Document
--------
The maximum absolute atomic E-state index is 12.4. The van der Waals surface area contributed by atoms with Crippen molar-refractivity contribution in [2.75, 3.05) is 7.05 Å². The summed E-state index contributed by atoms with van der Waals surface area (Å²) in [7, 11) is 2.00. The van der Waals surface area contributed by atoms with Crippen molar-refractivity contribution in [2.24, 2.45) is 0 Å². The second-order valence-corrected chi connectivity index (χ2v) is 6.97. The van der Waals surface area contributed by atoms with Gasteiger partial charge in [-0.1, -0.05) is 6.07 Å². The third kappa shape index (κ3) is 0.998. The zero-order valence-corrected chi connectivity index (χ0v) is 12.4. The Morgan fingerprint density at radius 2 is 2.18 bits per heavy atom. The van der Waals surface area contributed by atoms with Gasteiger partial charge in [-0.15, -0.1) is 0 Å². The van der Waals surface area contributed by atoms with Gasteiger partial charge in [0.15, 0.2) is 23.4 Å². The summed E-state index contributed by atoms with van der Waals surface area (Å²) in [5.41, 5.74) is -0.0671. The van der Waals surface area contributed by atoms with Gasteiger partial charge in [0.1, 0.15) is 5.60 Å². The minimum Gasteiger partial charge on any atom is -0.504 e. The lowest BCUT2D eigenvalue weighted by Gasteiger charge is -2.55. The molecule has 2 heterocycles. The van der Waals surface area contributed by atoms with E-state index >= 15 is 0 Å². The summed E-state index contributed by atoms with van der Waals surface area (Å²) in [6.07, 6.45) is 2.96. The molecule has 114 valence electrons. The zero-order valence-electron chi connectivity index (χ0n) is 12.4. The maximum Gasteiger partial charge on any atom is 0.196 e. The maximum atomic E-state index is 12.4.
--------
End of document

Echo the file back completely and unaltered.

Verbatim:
The maximum absolute atomic E-state index is 12.4. The van der Waals surface area contributed by atoms with Crippen molar-refractivity contribution in [2.75, 3.05) is 7.05 Å². The summed E-state index contributed by atoms with van der Waals surface area (Å²) in [7, 11) is 2.00. The van der Waals surface area contributed by atoms with Crippen molar-refractivity contribution in [2.24, 2.45) is 0 Å². The second-order valence-corrected chi connectivity index (χ2v) is 6.97. The van der Waals surface area contributed by atoms with Gasteiger partial charge in [-0.1, -0.05) is 6.07 Å². The third kappa shape index (κ3) is 0.998. The zero-order valence-corrected chi connectivity index (χ0v) is 12.4. The Morgan fingerprint density at radius 2 is 2.18 bits per heavy atom. The van der Waals surface area contributed by atoms with Gasteiger partial charge in [-0.15, -0.1) is 0 Å². The van der Waals surface area contributed by atoms with Gasteiger partial charge in [0.15, 0.2) is 23.4 Å². The summed E-state index contributed by atoms with van der Waals surface area (Å²) in [5.41, 5.74) is -0.0671. The van der Waals surface area contributed by atoms with Gasteiger partial charge in [0.1, 0.15) is 5.60 Å². The minimum Gasteiger partial charge on any atom is -0.504 e. The lowest BCUT2D eigenvalue weighted by Gasteiger charge is -2.55. The molecule has 2 heterocycles. The van der Waals surface area contributed by atoms with E-state index >= 15 is 0 Å². The summed E-state index contributed by atoms with van der Waals surface area (Å²) in [6.07, 6.45) is 2.96. The molecule has 114 valence electrons. The zero-order valence-electron chi connectivity index (χ0n) is 12.4. The maximum Gasteiger partial charge on any atom is 0.196 e. The maximum atomic E-state index is 12.4.